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Authors: Brenda Jernigan

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Whispers on the Wind

BOOK: Whispers on the Wind
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Copyright © 2004 by Brenda
K. Jernigan

2012 Published by Brenda K. Jernigan
- at Smashwords

 

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Whispers on the Wind

 

 

Brenda Jernigan

 

 

 

This book is dedicated to
my cousin, Carol Haught. When I was young I spent one Easter at
Carol’s house, and three boys brought her Easter baskets. I knew
right then and there that I wanted to grow up to be just like Carol
Over the years, I’ve always looked up to Carol. She is pretty,
smart and very sweet. Everybody loves Carol But now I admire Carol
for a completely different reason

it’s not for her beauty or great
personality

it’s
for her courage. You see, Carol has been battling breast cancer for
the last fifteen years. And she has done it with a positive
attitude and a great sense of humor. When I call her, she asks how
I’m feeling. I hope one day that Carol will win her battle and be
cancer free.

So, Carol, this book is for
you. And one day when I grow up, I want to be just like
you!

 

 

Prologue

 

 

Billy West and Mary Costner
were thirty miles away when they caught their first glimpse of
Pikes Peak. The mountain rose to a majestic height of 12,000 feet
and its apex was covered with perpetual snow.

As they wound their way
around the mountain through lofty pines and cedars, the air grew
cooler so that they had to slip on their jackets. Billy wondered if
there really was a mining town in this wilderness. They had ridden
for miles without seeing anything other than antelope and a bear or
two.

About the time he was ready
to suggest turning back, they reached a small mining town. The
rough wooden sign said they were in Gregory Gulch. In a field to
the left was a herd of antelope grazing in a meadow. Everything
appeared very peaceful, or was the word dead?

“This isn’t much of a
town,” Billy said as they sat on their horses looking down a dirt
street that had log cabins scattered on both sides. Each brown
cabin looked alike—some didn’t even have windows.

“I’m not sure what I was
expecting, but it wasn’t this,” Mary admitted.

“Do you want to go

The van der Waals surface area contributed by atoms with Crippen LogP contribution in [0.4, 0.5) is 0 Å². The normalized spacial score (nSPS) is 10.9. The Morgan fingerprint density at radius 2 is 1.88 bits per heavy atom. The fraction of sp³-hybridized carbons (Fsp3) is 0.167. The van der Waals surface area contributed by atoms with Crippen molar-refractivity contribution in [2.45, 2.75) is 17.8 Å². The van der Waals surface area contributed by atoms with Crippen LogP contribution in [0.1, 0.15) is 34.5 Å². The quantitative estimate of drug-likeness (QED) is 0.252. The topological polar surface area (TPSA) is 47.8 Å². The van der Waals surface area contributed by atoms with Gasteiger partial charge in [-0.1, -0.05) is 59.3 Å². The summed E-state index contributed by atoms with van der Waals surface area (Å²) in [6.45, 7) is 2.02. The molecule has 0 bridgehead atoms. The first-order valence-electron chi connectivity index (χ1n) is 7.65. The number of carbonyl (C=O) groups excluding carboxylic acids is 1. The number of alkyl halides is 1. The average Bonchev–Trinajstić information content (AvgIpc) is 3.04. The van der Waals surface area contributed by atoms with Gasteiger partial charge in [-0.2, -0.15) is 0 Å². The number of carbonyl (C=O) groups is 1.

back?”

“No. I’m determined to
make this work. If a little hard work will bring me gold and
independence, then I can handle this. However, I am glad we stopped
and picked up supplies and heavy clothes. It is the middle of
August, but it’s cool up here.”

“Yes, it is,” Billy said.
“I guess we should go to the claims office first and find out where
your claim is located, and then we can see about finding you
someplace to stay.”

“I really do appreciate
your help,” Mary said.

Billy smiled at her. That’s
what brothers are for.”

It was easy to find the
recorder’s office because it was in the middle of the buildings and
had a big sign hung on the side. When they dismounted they found a
line of prospectors waiting to see the clerk, so they had to
wait

Finally Mary made it to the
desk. She pulled out her deed and handed it to the man. It took him
a few minutes to read it over. He reached under his desk and pulled
out a very large book that looked like it contained a variety of
maps.

After flipping several
pages, he frowned and reached for a brown book on the edge of his
desk. He turned back and forth between several pages until he found
what he wanted. He scanned the page with his index finger. “Ah,
yaw,” he said, and tapped the spot with his finger before looking
up at Mary. “You have a problem.”

Mary gave a disgusted sigh.
“What is the problem?”

“Somebody has already
filed a claim on this here land.”

“But this is a legal
document. I’ve had a lawyer look it over,” Mary insisted, and then
added, “What can I do?”

“I’d go see Marshal
Stanley. Maybe he can straighten this out for you.”

Bitty stepped forward.
“Where do we find the marshal?”

The clerk pointed. “Two
doors down on the right”

“Do you know the name of
the other owner?” Billy asked.

“Let’s see,” the clerk
looked down. “Oh dear, it’s Big Jim McCoy. He’s an Irishman with a
mean temper.

“Great! ” Mary rolled her
eyes. “Just what I need.”

They took their horses and
pack mules with them and tied them outside of the marshal’s
office.

Upon explaining to Marshal
Stanley the problem and showing him the deed, he sent a deputy to
get Big Jim.

Fifteen minutes later Big
Jim McCoy strode into the office shouting, “Who the hell is trying
to welsh my claim?”

The man made two of Billy.
McCoy was broad-shouldered and wore faded overalls with a blue
flannel shirt, a gun and a bowie knife tucked into his work belt He
wasn’t a young man, but a weathered veteran.

As soon as he saw Mary, he
removed his wide-brimmed hat displaying his black hair streaked
with gray. “Ma’am,” he said with a nod.

Turning his attention back
to the marshal he said, “Now who is this cussed
sidewinder?”

“I am,” Mary said, and
stepped in front of him. “My mother sent me the deed.” She handed
him the papers. “As you can see, it’s legal. It says nothing about
me having a partner.”

Big Jim snatched the deed
from her.

Billy was proud of his